Melbourne Law School - Research Publications
Now showing items 1-12 of 928
Public Interest, Health Research and Data Protection Law: Establishing a Legitimate Trade-Off between Individual Control and Research Access to Health Data
(MDPI AG, 2020)
The United Kingdom’s Data Protection Act 2018 introduces a new public interest test applicable to the research processing of personal health data. The need for interpretation and application of this new safeguard creates a further opportunity to craft a health data governance landscape deserving of public trust and confidence. At the minimum, to constitute a positive contribution, the new test must be capable of distinguishing between instances of health research that are in the public interest, from those that are not, in a meaningful, predictable and reproducible manner. In this article, we derive from the literature on theories of public interest a concept of public interest capable of supporting such a test. Its application can defend the position under data protection law that allows a legal route through to processing personal health data for research purposes that does not require individual consent. However, its adoption would also entail that the public interest test in the 2018 Act could only be met if all practicable steps are taken to maximise preservation of individual control over the use of personal health data for research purposes. This would require that consent is sought where practicable and objection respected in almost all circumstances. Importantly, we suggest that an advantage of relying upon this concept of the public interest, to ground the test introduced by the 2018 Act, is that it may work to promote the social legitimacy of data protection legislation and the research processing that it authorises without individual consent (and occasionally in the face of explicit objection).
Pathways to Prosecution for Australian Soldiers' Crimes in Afghanistan
It was confirmed in the Brereton report that there’s ‘credible information’ to substantiate the unlawful killing of 39 people by Australian special forces personnel in Afghanistan. These shocking allegations led Prime Minister Scott Morrison to announce last week that a special investigator’s office will be established to assist the Australian Federal Police to investigate these alleged crimes. The information contained in the Brereton report will now serve as a guide for the special investigator’s office, which will focus on gathering evidence that will be admissible in criminal prosecutions.
The World Health Organization as Pandemic Police?
While the idea that the World Health Organization could investigate disease in countries like weapons inspectors is interesting, there are clear problems.
Drug-related Crimes Under Vietnamese Criminal Law: Sentencing and Clemency in Law and Practice
(Asian Law Centre, University of Melbourne, 2014)
Although drug abuse has a long history, Vietnam has recently escalated its fight against drug-related crimes. This paper first discusses the elements of drug-related crimes under the Criminal Code of Vietnam 1999 (as amended in 2009) and calls for a series of reforms. It then analyses sentencing under the Vietnamese criminal law in general, with particular focus on drug-related crimes and the granting of clemency.
Islam, Democracy and the Future of the Death Penalty
(Asian Law Centre, University of Melbourne, 2015)
This paper explores Islamic attitudes to the death penalty and argues that all contemporary cultures – whatever their origin and whatever their religious context – face challenges in reconciling the death penalty with the right to life. The experiences of the United States (the world’s largest Christian society), India (the largest Hindu society), and Indonesia (the largest Muslim society) suggest, however, that religion is not always an obstacle to democracy or human rights reform, even if all these countries still execute. The paper raises the questions of whether Islam requires the death penalty for certain crimes; whether executions are a breach of human rights; and whether religion is an obstacle to human rights reform. The paper concludes that increasing acceptance of democracy and international human rights norms as a global civilisational aspiration is forcing reconsideration of the death penalty in many societies - including in Muslim majority states like Indonesia.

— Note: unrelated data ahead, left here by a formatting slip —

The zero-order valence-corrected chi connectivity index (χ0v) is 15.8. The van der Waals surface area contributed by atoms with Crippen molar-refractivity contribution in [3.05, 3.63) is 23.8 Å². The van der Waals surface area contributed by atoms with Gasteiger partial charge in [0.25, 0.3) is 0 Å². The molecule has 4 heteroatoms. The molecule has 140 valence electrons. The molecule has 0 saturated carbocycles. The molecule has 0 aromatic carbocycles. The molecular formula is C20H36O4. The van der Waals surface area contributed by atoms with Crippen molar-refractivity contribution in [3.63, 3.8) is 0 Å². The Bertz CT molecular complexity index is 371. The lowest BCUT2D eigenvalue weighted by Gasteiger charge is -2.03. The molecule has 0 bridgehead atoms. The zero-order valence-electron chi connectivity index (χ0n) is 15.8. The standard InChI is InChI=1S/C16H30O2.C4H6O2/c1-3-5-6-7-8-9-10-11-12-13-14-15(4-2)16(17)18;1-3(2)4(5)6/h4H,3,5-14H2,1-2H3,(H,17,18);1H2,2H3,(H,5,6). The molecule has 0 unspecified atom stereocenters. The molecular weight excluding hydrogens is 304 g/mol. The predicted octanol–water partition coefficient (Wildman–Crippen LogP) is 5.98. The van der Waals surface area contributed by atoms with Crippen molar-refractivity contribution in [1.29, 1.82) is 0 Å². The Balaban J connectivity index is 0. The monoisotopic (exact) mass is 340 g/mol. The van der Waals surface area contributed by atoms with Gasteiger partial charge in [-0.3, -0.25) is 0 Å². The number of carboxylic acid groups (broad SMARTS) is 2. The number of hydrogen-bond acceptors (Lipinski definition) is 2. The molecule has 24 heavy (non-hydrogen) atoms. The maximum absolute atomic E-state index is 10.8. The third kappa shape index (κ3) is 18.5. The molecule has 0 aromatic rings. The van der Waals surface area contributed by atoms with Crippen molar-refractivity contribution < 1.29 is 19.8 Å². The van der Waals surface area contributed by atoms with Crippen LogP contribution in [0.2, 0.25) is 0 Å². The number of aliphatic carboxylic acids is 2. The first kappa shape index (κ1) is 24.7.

Reasonable Expectations of Privacy and Disclosure of Health Data
(Oxford University Press (OUP), 2020)
In one prominent case, Royal Free London NHS Foundation Trust shared the records of 1.6 million NHS patients with DeepMind for the development and testing of an App for detecting acute kidney injury, it argued, on the basis of implied consent for direct care. This was despite the fact that at the time that the data was shared, no steps were taken to make patients aware of this fact, and that only a small percentage of the 1.6 million patients would ever develop an acute kidney injury.
The European General Data Protection Regulation: challenges and considerations for iPSC researchers and biobanks
(FUTURE MEDICINE LTD, 2017-09-01)
Increasingly, human induced pluripotent stem cells (iPSC) and their associated genetic and clinical information are being used in a wide range of applications, with large biobanks being established to support and increase their scientific use. The new European General Data Protection Regulations, which comes into effect in 2018, will have implications for biobanks that generate, store and allow research access to iPSC. This paper describes some of the challenges that iPSC biobanks face and suggests some points for the development of appropriate governance structures to address these new requirements. These suggestions also have implications for iPSC research in general.
Rare Variant Analysis of Human and Rodent Obesity Genes in Individuals with Severe Childhood Obesity.
(Springer Science and Business Media LLC, 2017-06-29)